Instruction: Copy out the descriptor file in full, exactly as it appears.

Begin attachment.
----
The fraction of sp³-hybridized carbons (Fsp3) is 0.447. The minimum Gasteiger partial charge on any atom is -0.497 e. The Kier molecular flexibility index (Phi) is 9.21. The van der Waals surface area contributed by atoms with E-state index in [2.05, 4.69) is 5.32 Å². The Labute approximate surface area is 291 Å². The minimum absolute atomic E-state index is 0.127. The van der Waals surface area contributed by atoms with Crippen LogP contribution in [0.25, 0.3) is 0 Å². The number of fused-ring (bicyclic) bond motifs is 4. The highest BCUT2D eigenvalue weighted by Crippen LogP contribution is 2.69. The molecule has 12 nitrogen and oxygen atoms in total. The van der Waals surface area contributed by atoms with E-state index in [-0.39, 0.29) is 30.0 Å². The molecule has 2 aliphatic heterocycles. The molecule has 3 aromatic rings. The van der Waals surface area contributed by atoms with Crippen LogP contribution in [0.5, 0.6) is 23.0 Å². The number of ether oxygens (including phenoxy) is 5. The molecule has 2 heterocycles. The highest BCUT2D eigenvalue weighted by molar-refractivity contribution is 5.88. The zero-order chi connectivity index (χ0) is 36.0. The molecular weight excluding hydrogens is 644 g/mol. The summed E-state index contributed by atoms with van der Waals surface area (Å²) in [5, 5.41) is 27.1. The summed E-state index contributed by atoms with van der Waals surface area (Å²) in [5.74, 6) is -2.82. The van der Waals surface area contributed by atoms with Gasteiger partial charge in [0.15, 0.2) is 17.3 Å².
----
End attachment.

The fraction of sp³-hybridized carbons (Fsp3) is 0.447. The minimum Gasteiger partial charge on any atom is -0.497 e. The Kier molecular flexibility index (Phi) is 9.21. The van der Waals surface area contributed by atoms with E-state index in [2.05, 4.69) is 5.32 Å². The Labute approximate surface area is 291 Å². The minimum absolute atomic E-state index is 0.127. The van der Waals surface area contributed by atoms with Crippen LogP contribution in [0.25, 0.3) is 0 Å². The number of fused-ring (bicyclic) bond motifs is 4. The highest BCUT2D eigenvalue weighted by Crippen LogP contribution is 2.69. The molecule has 12 nitrogen and oxygen atoms in total. The van der Waals surface area contributed by atoms with E-state index in [-0.39, 0.29) is 30.0 Å². The molecule has 2 aliphatic heterocycles. The molecule has 3 aromatic rings. The van der Waals surface area contributed by atoms with Crippen LogP contribution in [0.5, 0.6) is 23.0 Å². The number of ether oxygens (including phenoxy) is 5. The molecule has 2 heterocycles. The highest BCUT2D eigenvalue weighted by molar-refractivity contribution is 5.88. The zero-order chi connectivity index (χ0) is 36.0. The molecular weight excluding hydrogens is 644 g/mol. The summed E-state index contributed by atoms with van der Waals surface area (Å²) in [5, 5.41) is 27.1. The summed E-state index contributed by atoms with van der Waals surface area (Å²) in [5.74, 6) is -2.82. The van der Waals surface area contributed by atoms with Gasteiger partial charge in [0.15, 0.2) is 17.3 Å².